Tasmania Police helps St Giles children free their voices

TPCT St Giles Donation May-2014An electronic device to help children free their voices will be purchased with funds donated by the Tasmania Police Charity Trust (TPCT).

The Trust’s $7,000 donation to buy the device was presented to St Giles on 23 May 2014.

The device, called a Liberator Vantage Lite, allows children who are unable to verbally communicate to express themselves through an ‘electronic voice’.

Tobias and Jessica Rode with their son Noah (3), of Launceston, attended St Giles to see the device.

Inspector Michael Johnston from the TPCT said:

“This device will help make a real difference to the lives of children who can’t verbally communicate.”

“It will not only help the children, it will also help their families.”


A year ago the speech pathology and occupational therapy teams at St Giles became the only therapists in Australia to be accredited to implement Language Acquisition through Motor Planning – LAMP.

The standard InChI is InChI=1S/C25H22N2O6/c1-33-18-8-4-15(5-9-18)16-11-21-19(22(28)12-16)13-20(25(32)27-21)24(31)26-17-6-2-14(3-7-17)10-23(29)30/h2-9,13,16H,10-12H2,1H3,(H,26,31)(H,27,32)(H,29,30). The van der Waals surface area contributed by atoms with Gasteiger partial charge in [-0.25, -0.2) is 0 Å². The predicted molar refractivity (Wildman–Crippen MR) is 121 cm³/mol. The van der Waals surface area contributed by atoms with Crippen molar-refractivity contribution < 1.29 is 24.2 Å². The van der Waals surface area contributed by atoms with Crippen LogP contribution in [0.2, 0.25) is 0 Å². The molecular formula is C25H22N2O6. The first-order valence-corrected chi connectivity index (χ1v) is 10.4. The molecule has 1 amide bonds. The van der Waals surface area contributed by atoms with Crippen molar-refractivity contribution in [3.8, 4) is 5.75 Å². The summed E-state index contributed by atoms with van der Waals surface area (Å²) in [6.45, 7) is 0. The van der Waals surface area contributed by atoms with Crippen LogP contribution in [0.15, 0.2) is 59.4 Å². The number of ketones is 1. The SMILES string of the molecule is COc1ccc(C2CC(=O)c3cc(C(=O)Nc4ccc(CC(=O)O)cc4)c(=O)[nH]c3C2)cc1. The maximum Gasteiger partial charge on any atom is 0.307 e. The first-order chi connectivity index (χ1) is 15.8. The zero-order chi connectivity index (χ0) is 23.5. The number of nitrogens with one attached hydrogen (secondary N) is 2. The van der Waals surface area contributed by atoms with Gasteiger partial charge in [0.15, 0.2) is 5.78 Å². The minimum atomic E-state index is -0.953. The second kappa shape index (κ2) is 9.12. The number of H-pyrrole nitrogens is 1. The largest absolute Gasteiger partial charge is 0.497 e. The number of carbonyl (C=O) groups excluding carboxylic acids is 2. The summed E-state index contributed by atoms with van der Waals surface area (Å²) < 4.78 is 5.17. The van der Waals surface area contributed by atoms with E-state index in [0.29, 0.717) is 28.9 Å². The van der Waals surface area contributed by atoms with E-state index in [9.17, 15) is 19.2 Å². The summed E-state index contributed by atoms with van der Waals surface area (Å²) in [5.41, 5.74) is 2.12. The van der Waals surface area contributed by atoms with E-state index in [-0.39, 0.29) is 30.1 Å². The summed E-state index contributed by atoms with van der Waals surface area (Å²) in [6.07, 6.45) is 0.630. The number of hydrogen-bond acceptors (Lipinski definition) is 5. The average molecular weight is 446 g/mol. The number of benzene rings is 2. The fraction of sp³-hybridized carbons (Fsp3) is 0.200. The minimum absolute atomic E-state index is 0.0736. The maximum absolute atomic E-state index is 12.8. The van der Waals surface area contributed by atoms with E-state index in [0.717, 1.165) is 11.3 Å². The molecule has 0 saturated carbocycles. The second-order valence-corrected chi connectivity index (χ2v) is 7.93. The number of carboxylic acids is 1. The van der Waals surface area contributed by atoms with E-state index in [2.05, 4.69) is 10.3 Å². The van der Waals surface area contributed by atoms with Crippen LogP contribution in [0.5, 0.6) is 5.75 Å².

A $7,000 donation by the Trust will allow St Giles to purchase a speech device that will be loaned to families and carers to trial LAMP with their non-verbal child.

The goal of LAMP is to give children or adults who are non-verbal due to developmental delays or a disability like Autism, a method of expressing themselves.

LAMP uses electronic communication devices (i.e. Vantage Lite or Liberator) with regular neurological motor patterns – pointing or eye direction – to achieve language connections.

When combined with a readiness to learn, the technology-assisted language connections extend to understanding meaning and common words and ideas.

Driving the implementation of LAMP at St Giles in Launceston is senior speech pathologist Greer Maine. The LAMP program is also available from St Giles in Hobart.

“The request for the device was initiated by a parent accessing a Vantage Lite device for a trial of LAMP in Hobart, who suggested that having a pool of devices for longer term loan would enable parents to trial the devices for an adequate period of time, and maintain access to a voice while applying for an individual device for their child,’’ Ms Maine said.


This donation underpins a commitment from the Tasmania Police Charity Trust to assist St Giles on an annual basis.

(23 May 2014)


Pictured (L-to-R): Jessica Rode; Noah (3); Inspector Michael Johnston; St Giles Speech Pathologist Greer Maine; Senator Stephen Parry.